Prey is going to be getting a slew of updates this year, starting with a Story Mode, then New Game+ (which was a highly requested mode, apparently) and a Survival Mode. On top of that, Prey has some all-new DLC on the way, dubbed Prey: Mooncrash, which is a whole new gameplay style in the vein of a first-person roguelike. It seems that every time you play Mooncrash, you’ll experience entirely different occurrences than before. The trailer didn’t have a lot of time to visualise this, but glimpses of the same area, once on fire, again swarming with enemies, a third time in near darkness, all hinted at the variety that might end up in the final product. Typhon Hunter was also announced, which introduces yet another mode to Prey in which one player hunts four others who have the power of the mimic to be able to turn into anything they like. A funny comment I saw said they couldn’t wait for “Monster hunter hide and seek,” but given what I’ve seen of the game, I’m more inclined to think it’ll end up like a first-person hidden object game.
I’ve been chomping at the bit for some more Wolfenstein action, and it looks like it’s nearly here. After recounting the successes and player engagement of Wolfenstein 2 and it’s arrival on Nintendo Switch, we got an all-too-brief teaser for the daughters of B.J. Blazkowicz and their contribution to the mission of their father. Jumping ahead to the eighties in this alternate timeline where the Nazis dominated the planet, B.J.’s twin daughters are continuing the fight in occupied Paris. Seeing as there is two of them, I took a guess and yep, it got confirmed, Youngblood will be a co-op game. I’m already sold on it just being a sequel to some of the best action shooters ever, but this was icing on the cake. We didn’t actually see the daughters, as they appeared to be shrouded in darkness, but a quick glimpse indicated one is probably going to be a bit tough, trimmed hair, gung-ho and taking after her father, while the other may be a bit more sneaky, elegant and follow in the footsteps of her mother Anya. Over it all, we heard B.J. himself encouraging his daughters to fight, and I’m just wondering what it will be like to see him pushing seventy in this game, though given what happened in Wolfenstein 2 (no spoilers), I don’t think he’s entirely out of the fight yet.
Prey: Typhon Hunter VR and Wolfenstein: Cyberpilot VR
Running us through a quick history of Bethesda’s VR offerings, Pete went on to add that Prey Typhon Hunter will be launching in VR as well as regular play, which brings my first person hidden object game appraisal to whole new dimension (literally). On top of that, it looks like Wolfenstein will be going VR as well, with a new addition to the series named Wolfenstein Cyberpilot. In this game, you play a hacker who can control Nazi war machines and turn them against the goose-stepping goons in what Pete described as Bethesda’s never-ending mission to spread their “Fuck Nazis” message to every platform possible. Not the first F-bomb of the night and not the last. The crowd ate it up, and the comments were full of laughs, but that was nothing compared to what came next, and that was…
Skyrim: Very Special Edition
In what felt like the beginning of a Netflix comedy special, Todd Howard, game director for Bethesda Studios, waltzed out on stage and pretty much just started telling jokes. It was quite entertaining, and he’s not that bad. The best part was him recounting the history of E3, from its cute baby years, through to its awkward shut-in teen years, all the way up to now, in its twenties. After he riffed for a while, he finally got around to the thing we’ve all been waiting to see. The game of the night. The hype was real, the tension was incredible, and then, we saw…Skyrim Very Special Edition. Wait, what? Okay, as far as gags go, this one was pretty epic. I’m not even going to explain why it’s funny. Instead, here’s the link. Keegan Michael Key was hilarious in that skit, and I’m delighted that Bethesda has the class to take a poke at themselves for all the jokes about releasing Skyrim on every device imaginable. Well played.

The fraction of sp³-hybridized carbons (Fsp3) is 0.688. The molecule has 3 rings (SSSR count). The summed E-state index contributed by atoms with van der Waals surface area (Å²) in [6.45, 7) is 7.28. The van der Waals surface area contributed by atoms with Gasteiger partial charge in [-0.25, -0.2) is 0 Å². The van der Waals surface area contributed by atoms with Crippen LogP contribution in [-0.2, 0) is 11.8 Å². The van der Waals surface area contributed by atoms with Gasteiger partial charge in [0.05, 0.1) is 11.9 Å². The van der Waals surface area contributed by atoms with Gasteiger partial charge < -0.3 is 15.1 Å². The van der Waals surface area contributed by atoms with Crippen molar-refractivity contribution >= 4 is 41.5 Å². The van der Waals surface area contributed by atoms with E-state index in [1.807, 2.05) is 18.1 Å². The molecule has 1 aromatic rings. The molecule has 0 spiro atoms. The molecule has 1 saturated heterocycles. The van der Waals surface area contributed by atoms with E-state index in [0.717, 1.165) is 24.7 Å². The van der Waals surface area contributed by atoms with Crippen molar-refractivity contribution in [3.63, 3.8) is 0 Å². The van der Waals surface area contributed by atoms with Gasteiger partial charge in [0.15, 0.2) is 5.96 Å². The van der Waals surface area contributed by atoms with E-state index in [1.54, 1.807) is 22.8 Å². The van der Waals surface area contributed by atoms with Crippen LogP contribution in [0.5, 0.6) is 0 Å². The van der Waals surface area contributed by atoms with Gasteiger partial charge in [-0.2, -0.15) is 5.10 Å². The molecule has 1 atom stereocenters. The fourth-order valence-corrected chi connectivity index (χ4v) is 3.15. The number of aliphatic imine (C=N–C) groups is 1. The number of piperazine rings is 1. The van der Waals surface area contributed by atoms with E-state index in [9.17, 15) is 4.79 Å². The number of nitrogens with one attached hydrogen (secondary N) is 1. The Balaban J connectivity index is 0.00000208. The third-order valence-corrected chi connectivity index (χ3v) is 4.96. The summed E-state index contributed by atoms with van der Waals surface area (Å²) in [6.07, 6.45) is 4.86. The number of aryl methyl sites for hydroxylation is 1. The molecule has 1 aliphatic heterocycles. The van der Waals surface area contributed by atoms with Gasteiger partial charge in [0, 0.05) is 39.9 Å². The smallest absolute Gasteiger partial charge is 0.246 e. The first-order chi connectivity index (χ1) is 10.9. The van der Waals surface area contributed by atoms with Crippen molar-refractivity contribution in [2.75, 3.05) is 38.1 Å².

We all saw the teaser released not too long ago, but now we got a full run through of the game. Fallout 76 is a prequel to all the previous entries in the series, occurring twenty-five years after the apocalyptic nuclear war that essentially ended America (and no doubt other places). As a vault dweller in Vault 76, you emerge into a world only just beginning to pull itself out of the radioactive dust, with brand new mutated creatures clawing their way to dominance amidst a world thrown off balance. Some things from previous entries are already present, such as deathclaws and mirelurks, robots and the like, but the most delightful thing to come back was that once again Ron Perlman was providing the narration. This new game will feature an upgraded graphics engine capable of rendering sixteen times the detail as Fallout 4, in a world four times as large. Whew. On the world side of things, the whole place looks relatively decent, considering what happened. As the nuclear bombardment didn’t blanket the country from top to bottom and we’re not looking at two hundred years of decaying infrastructure as in other titles, the mostly verdant hills of West Virginia set a striking new direction for a Fallout game.